Earlham pauses classes for campus-wide discussion on diversity
February 04, 2016
Earlham College canceled classes and closed most administrative offices on Thursday, Feb. 4, to facilitate a community-wide discussion about diversity on campus.
This action followed a demonstration by a student organization on Monday in which a list of concerns about diversity was distributed across the campus.
Issues discussed in the all-campus discussion included increasing representation of persons of color across the College community, increasing support services and creating additional opportunities for diversity related training and preparation for faculty, staff and students. Community participants underscored the importance of diversity-related education addressing all forms of diversity, race, ethnicity, sex, gender, sexual orientation, socioeconomic class, and physical ability for Earlham to be a genuinely inclusive community.
"The Earlham community chose to dedicate a community-wide discussion to explore how it is ‘living out’ one of its guiding principles, ‘respect for all persons,'" President David Dawson says. "In part, this event springs from the community's response to many of the same issues related to racial sensitivity, justice, and support being raised at colleges and universities across our nation."
Earlham College is seeking to provide a diverse and inclusive learning environment where all students thrive. Following Thursday’s community-wide conversation, a careful review of the students’ concerns will begin by the College’s Diversity Progress Committee.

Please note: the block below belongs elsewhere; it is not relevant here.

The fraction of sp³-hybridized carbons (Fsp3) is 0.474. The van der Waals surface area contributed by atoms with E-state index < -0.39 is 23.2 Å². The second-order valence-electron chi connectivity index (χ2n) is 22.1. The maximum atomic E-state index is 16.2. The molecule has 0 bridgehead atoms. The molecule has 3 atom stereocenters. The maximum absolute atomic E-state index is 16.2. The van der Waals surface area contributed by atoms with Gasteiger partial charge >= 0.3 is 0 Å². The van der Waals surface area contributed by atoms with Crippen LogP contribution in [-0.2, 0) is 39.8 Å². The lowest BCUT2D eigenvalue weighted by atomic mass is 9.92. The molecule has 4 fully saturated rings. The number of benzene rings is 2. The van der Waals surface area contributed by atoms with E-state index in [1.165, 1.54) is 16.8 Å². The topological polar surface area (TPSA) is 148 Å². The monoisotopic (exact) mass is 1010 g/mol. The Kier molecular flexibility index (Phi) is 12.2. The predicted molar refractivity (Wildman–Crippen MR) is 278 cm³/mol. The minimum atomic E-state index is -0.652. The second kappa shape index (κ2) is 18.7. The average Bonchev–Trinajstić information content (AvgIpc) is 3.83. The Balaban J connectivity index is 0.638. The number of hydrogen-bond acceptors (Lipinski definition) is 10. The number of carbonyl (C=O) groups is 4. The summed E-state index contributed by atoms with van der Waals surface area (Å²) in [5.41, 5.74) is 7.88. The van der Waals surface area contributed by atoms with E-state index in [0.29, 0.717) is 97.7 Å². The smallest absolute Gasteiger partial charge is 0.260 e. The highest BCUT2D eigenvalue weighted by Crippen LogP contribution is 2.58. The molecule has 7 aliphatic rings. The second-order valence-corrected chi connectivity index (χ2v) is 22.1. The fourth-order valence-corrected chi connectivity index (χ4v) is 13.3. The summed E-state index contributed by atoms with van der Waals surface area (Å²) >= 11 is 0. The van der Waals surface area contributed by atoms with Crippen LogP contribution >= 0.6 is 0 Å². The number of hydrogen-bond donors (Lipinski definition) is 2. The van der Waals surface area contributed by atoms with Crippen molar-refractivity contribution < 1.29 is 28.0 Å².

"As our students are helping us to more fully appreciate, even a college like Earlham, which is especially committed to welcoming persons of all backgrounds and ethnicities, has much room for growth,” Dawson says. “This community-wide discussion with students, faculty, and staff will serve as a launching point for ongoing college dialogue and action toward living out its commitment to diversity."
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Earlham College, a national liberal arts college located in Richmond, Indiana, is a "College That Changes Lives." We expect our students to be fully present: to think rigorously, value directness and genuineness, and actively seek insights from differing perspectives. The values we practice at Earlham are rooted in centuries of Quaker tradition, but they also constitute the ideal toolkit for contemporary success. Earlham is one of only 40 national liberal arts colleges ranked among U.S. News and World Reports' "Great Schools at a Great Price."
Brian Zimmerman is director of media relations at Earlham College. He can be reached at (765) 983-1256 and email@example.com.